CG Week 2019 will be held on the campus of Portland State University, at the south end of downtown Portland. The conference hotel is the University Place Hotel and Conference Center. A block of rooms has been reserved at the rate of $89 per night, single/double, including breakfast. Rooms may be reserved by calling 1-866-845-4647 or 1-503-221-0140. The room block will be held until April 17, 2019; availability is not guaranteed after that date.
Given the relatively low cost of the conference hotel, we have not reserved a dormitory alternative to the hotel. According to the hotel’s conference manager, University Place was built with the intent to use it as a dorm, and only later renovated for its present role as a hotel and conference center. For those who want fancier accommodations, there are many national-brand hotels within a 20 minute walk.
The hotel is easy to reach from Portland International Airport by various forms of public transportation:
- $2.50, about an hour, Max light rail (the station is to the right as you exit the terminal at PDX)
- $14, about 45 minutes: Blue Star Bus, call 1-800-247-2272
- $30-40, about half an hour, Uber/Lyft
Here is a link to the Trimet trip planner to help navigate public transportation in Portland.
CG Week will use two sets of facilities: SoCG talks will be held in the University Place ballrooms, and CG Week workshops/YRF will be held in Portland State University’s Maseeh College of Engineering, just across the street from University Place . In the Maseeh College we will use classrooms and the five-story atrium (check out the four-story barometer and the drop tube used for zero-G experiments).
At least one lunch will be provided, served in the Maseeh College atrium. Other lunches can easily be found in the neighborhood–this is a college campus, and good, inexpensive food abounds. There is a small food cart pod just across the street from the Maseeh College.
The banquet will be held at the Crystal Ballroom, 1332 West Burnside, an old-fashioned brewpub that is also a mainstay of the Portland music scene . You can walk there from the conference hotel in half an hour, or you can avoid most of the walking by taking public transit.
Portland has a thriving foodie scene, with all manner of restaurants–ethnic, locavore, steakhouse, etc., etc. We count on your ability to use Google and Yelp to find appealing choices. Nevertheless, here are a few of our personal favorites:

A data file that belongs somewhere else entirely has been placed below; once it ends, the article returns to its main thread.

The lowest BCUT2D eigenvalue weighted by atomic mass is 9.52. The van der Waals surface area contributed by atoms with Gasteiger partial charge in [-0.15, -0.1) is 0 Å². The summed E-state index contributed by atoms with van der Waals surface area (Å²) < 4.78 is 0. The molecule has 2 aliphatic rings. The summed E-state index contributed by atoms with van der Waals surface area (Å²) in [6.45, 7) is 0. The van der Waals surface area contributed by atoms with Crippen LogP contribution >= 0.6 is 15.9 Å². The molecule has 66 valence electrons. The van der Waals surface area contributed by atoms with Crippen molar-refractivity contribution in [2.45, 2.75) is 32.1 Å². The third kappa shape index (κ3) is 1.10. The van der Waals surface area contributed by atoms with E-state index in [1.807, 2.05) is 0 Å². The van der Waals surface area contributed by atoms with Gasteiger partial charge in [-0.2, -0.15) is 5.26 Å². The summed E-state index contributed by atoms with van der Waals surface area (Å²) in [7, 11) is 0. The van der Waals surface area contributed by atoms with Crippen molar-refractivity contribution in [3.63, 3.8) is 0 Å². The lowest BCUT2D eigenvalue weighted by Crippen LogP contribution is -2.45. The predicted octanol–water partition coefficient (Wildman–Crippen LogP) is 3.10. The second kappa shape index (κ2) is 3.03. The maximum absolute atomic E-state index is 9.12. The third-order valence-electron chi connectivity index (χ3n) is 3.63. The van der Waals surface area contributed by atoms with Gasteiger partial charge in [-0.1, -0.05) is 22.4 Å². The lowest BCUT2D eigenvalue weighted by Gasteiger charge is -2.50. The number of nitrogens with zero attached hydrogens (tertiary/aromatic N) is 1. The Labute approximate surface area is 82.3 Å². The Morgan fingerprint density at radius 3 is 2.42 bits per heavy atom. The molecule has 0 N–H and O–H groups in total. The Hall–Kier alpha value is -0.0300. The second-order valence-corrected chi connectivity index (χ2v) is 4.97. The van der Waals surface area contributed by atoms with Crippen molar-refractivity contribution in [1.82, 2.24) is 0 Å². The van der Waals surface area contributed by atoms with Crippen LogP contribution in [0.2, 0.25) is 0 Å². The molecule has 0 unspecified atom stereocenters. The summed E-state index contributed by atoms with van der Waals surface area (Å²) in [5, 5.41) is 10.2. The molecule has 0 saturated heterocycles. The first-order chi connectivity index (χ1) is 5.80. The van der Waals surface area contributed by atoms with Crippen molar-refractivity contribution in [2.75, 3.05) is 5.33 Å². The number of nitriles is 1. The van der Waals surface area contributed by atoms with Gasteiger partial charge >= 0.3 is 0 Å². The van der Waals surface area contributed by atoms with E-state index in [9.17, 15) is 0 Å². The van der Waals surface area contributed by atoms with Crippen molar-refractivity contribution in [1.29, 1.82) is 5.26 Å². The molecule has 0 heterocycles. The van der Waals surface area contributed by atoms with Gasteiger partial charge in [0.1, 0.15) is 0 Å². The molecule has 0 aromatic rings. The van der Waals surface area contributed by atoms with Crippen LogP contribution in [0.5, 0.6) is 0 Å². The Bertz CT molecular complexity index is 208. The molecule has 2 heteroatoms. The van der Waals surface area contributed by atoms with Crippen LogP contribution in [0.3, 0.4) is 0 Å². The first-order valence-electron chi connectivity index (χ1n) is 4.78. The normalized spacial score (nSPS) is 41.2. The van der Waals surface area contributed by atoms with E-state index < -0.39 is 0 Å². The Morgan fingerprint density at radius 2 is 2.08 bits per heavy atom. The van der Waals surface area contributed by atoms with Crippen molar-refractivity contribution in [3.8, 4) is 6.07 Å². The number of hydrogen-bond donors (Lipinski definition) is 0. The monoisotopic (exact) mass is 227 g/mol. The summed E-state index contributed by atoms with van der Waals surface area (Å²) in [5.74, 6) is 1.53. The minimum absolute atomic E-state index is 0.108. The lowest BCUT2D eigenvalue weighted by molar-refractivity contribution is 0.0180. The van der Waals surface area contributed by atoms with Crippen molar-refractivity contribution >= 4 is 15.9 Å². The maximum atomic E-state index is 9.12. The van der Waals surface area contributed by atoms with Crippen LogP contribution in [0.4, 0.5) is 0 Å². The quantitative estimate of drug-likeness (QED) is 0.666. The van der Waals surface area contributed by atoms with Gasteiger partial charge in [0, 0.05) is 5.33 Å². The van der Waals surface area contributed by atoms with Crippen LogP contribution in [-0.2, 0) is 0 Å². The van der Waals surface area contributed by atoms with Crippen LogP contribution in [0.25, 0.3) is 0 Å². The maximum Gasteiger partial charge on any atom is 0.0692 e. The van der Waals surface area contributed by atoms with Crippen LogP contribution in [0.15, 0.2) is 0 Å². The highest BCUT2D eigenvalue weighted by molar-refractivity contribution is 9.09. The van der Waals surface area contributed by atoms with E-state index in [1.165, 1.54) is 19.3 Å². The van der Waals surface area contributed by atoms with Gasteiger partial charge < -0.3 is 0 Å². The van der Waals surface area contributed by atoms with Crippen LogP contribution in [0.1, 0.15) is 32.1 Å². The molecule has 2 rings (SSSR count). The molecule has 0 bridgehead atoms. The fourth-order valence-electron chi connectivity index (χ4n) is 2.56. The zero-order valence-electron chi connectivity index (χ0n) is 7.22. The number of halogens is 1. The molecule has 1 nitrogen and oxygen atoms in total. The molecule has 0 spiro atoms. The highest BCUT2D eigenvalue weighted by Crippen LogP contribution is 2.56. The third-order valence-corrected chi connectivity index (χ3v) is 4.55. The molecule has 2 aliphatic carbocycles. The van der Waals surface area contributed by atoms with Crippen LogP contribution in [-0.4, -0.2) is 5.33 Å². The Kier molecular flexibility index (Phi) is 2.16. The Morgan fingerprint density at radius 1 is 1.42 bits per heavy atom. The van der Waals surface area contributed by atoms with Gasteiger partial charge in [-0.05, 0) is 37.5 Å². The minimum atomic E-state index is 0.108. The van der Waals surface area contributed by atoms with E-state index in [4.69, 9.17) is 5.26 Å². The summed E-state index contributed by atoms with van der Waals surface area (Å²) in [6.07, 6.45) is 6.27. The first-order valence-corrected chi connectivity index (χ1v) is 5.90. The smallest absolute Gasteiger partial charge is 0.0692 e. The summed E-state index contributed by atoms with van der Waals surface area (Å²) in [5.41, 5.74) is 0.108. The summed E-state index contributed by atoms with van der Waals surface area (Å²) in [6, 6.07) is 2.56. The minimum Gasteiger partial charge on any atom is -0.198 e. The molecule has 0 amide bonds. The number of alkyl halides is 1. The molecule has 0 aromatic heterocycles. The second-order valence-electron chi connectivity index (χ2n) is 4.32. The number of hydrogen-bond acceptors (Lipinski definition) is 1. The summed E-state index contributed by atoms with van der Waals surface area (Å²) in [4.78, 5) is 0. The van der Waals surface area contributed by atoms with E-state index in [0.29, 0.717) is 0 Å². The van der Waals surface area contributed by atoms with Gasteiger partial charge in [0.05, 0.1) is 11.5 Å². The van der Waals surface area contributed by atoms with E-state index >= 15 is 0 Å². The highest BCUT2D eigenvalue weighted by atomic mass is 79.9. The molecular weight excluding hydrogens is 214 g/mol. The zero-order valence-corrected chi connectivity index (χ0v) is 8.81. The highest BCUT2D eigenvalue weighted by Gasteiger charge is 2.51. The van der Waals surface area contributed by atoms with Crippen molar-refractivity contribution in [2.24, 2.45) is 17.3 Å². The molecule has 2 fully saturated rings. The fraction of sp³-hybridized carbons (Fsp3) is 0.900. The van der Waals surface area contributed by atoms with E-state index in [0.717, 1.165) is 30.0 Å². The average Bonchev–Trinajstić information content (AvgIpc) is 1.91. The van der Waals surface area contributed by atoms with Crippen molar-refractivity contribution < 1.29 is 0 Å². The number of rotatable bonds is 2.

Higgins, 1239 SW Broadway, 15min walk, $$$: Locally sourced Northwest cuisine, house-made charcuterie.
Southpark Seafood, 901 SW Salmon, 20min walk or 15min by public transit, $$: First-rate seafood.
Nel Centro, 1408 SW 6th, 12min walk, $$: Pleasant Italian restaurant, lively bar.
Chit Chat Cafe, 1907 SW 6th, 7min, $: Student hangout. Don’t get coffee here, but the bubble tea is very tasty.
Caffe Umbria, 710 SW Madison St, 15min walk: Very good espresso drinks and pastries.
Eleni’s Philoxenia, 112 NW 9th, 20min by streetcar, bus, or Max, $$: A mix of traditional and unexpected Greek dishes. Small plates. Very tasty–one of my favorites.
The Pearl District is home to dozens of excellent restaurants; Eleni’s is just one of them. Easily reached by public transit in 20min. Pick a highly rated destination, or just walk around until you find a place that looks good. Keep an eye out for the Unipiper, Portland’s own Darth-Vader-mask-wearing, flaming-bagpipe-playing unicyclist! Don’t forget to stop at Powell’s City of Books, 1005 West Burnside.
Papa Haydn, 701 NW 23rd Ave, 35min by streetcar, $$: Superb desserts. The food is very good, but the desserts justify the trek to get here.
Paley’s Place, 1204 NW 21st, 30min by streetcar, $$$: Vitaly Paley is one of the stars of Portland’s restaurant scene. Locally sourced Northwest cuisine; delicious!
The Northwest 21st/23rd area (home to Papa Haydn and Paley’s Place) is another center of Portland dining and nightlife. It’s not as trendy as the Pearl District, but it has lots of excellent restaurants and a lively street scene, with many sidewalk cafes.
Tourism in Portland
Portland is a delightful city for visitors, with plenty of attractions accessible by foot or public transportation, and many outdoor recreation opportunities within a short distance of the city.
Last year the Portland Oregonian newspaper published a series of articles with recommendations for how to spend a week as a tourist in Portland. Here is a link to that series.
Here are a few personal favorite things to do in Portland:
Visit Powell’s City of Books , a temple to the miracle of the printed word. OK, that may be overselling it. Powell’s is just a bookstore, selling both used and new books, but … what a bookstore! It covers an entire city block, encompasses nine color-coded rooms, and houses around one million books.
Visit the Rose Garden and Japanese Garden in Washington Park, on the hill above downtown Portland. The Rose Garden, officially the International Rose Test Garden, will be at its most beautiful in June. The view from the Rose Garden over downtown toward Mount Hood is a classic Portland postcard. Just uphill from the Rose Garden is the Japanese Garden, a restful, calm oasis.
Walk (or run, or bike) along the riverfront. Tom McCall Park lines the river on the west side; the Eastbank Esplanade lies to the east. If you want to make a loop, I recommend the Tilikum Crossing Bridge (carrying public transit, bikes, and pedestrians, but no cars) at the south end of town, and the Steel Bridge at the north end.
The 4T Trail is on my list of things still to do, recommended by friends. It is an idiosyncratic exploration of Portland transportation modes. This four-hour loop uses Train (the Max light rail), Trail (a well-marked footpath), Tram (an aerial tram), and Trolley (the Portland Streetcar). You can start the loop by taking the Train (Max) from right in front of University Place, and finish with the Trolley, disembarking just a couple of blocks from the hotel.